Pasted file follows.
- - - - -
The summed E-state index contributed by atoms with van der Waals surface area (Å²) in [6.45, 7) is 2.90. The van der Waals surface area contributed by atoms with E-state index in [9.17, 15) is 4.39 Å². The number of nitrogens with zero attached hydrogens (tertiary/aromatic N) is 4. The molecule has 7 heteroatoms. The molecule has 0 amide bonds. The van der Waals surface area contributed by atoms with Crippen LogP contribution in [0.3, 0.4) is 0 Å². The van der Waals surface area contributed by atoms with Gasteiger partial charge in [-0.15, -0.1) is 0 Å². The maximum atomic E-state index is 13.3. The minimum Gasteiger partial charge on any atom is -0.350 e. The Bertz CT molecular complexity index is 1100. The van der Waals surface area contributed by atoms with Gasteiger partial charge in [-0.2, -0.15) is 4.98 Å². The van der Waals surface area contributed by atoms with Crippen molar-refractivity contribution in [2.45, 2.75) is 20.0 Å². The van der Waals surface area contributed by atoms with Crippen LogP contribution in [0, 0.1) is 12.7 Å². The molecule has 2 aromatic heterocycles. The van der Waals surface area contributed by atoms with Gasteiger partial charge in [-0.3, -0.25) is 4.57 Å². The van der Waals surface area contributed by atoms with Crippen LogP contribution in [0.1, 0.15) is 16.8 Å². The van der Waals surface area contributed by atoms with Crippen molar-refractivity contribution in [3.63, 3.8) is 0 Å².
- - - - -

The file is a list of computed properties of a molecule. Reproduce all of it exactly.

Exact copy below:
The summed E-state index contributed by atoms with van der Waals surface area (Å²) in [6.45, 7) is 2.90. The van der Waals surface area contributed by atoms with E-state index in [9.17, 15) is 4.39 Å². The number of nitrogens with zero attached hydrogens (tertiary/aromatic N) is 4. The molecule has 7 heteroatoms. The molecule has 0 amide bonds. The van der Waals surface area contributed by atoms with Crippen LogP contribution in [0.3, 0.4) is 0 Å². The van der Waals surface area contributed by atoms with Gasteiger partial charge in [-0.15, -0.1) is 0 Å². The maximum atomic E-state index is 13.3. The minimum Gasteiger partial charge on any atom is -0.350 e. The Bertz CT molecular complexity index is 1100. The van der Waals surface area contributed by atoms with Gasteiger partial charge in [-0.2, -0.15) is 4.98 Å². The van der Waals surface area contributed by atoms with Crippen molar-refractivity contribution in [2.45, 2.75) is 20.0 Å². The van der Waals surface area contributed by atoms with Crippen LogP contribution in [0, 0.1) is 12.7 Å². The molecule has 2 aromatic heterocycles. The van der Waals surface area contributed by atoms with Gasteiger partial charge in [-0.3, -0.25) is 4.57 Å². The van der Waals surface area contributed by atoms with Crippen LogP contribution in [0.1, 0.15) is 16.8 Å². The van der Waals surface area contributed by atoms with Crippen molar-refractivity contribution in [3.63, 3.8) is 0 Å².